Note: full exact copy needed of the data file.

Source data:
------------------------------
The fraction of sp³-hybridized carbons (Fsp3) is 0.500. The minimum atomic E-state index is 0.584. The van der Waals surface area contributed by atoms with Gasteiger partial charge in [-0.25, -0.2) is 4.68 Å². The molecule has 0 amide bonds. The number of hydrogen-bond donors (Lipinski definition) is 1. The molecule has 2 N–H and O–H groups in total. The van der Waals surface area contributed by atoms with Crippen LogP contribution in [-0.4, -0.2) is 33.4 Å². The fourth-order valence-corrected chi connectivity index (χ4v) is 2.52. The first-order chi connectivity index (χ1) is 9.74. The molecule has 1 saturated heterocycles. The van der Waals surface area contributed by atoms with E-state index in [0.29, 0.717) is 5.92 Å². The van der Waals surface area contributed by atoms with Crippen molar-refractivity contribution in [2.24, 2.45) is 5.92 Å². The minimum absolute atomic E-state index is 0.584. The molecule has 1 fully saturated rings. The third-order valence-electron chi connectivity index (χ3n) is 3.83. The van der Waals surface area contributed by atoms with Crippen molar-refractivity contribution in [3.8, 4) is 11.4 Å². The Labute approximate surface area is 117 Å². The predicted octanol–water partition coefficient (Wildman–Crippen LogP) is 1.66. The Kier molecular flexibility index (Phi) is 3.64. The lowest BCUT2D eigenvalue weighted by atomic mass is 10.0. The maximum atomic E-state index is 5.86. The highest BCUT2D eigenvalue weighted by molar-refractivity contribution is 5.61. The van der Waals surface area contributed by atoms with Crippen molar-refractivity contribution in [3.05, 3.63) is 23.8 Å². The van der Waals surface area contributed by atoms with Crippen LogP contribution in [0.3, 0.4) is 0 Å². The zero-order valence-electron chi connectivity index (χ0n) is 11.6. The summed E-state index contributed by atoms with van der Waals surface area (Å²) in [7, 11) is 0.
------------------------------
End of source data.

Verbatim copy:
The fraction of sp³-hybridized carbons (Fsp3) is 0.500. The minimum atomic E-state index is 0.584. The van der Waals surface area contributed by atoms with Gasteiger partial charge in [-0.25, -0.2) is 4.68 Å². The molecule has 0 amide bonds. The number of hydrogen-bond donors (Lipinski definition) is 1. The molecule has 2 N–H and O–H groups in total. The van der Waals surface area contributed by atoms with Crippen LogP contribution in [-0.4, -0.2) is 33.4 Å². The fourth-order valence-corrected chi connectivity index (χ4v) is 2.52. The first-order chi connectivity index (χ1) is 9.74. The molecule has 1 saturated heterocycles. The van der Waals surface area contributed by atoms with E-state index in [0.29, 0.717) is 5.92 Å². The van der Waals surface area contributed by atoms with Crippen molar-refractivity contribution in [2.24, 2.45) is 5.92 Å². The minimum absolute atomic E-state index is 0.584. The molecule has 1 fully saturated rings. The third-order valence-electron chi connectivity index (χ3n) is 3.83. The van der Waals surface area contributed by atoms with Crippen molar-refractivity contribution in [3.8, 4) is 11.4 Å². The Labute approximate surface area is 117 Å². The predicted octanol–water partition coefficient (Wildman–Crippen LogP) is 1.66. The Kier molecular flexibility index (Phi) is 3.64. The lowest BCUT2D eigenvalue weighted by atomic mass is 10.0. The maximum atomic E-state index is 5.86. The highest BCUT2D eigenvalue weighted by molar-refractivity contribution is 5.61. The van der Waals surface area contributed by atoms with Crippen molar-refractivity contribution in [3.05, 3.63) is 23.8 Å². The van der Waals surface area contributed by atoms with Crippen LogP contribution in [0.3, 0.4) is 0 Å². The zero-order valence-electron chi connectivity index (χ0n) is 11.6. The summed E-state index contributed by atoms with van der Waals surface area (Å²) in [7, 11) is 0.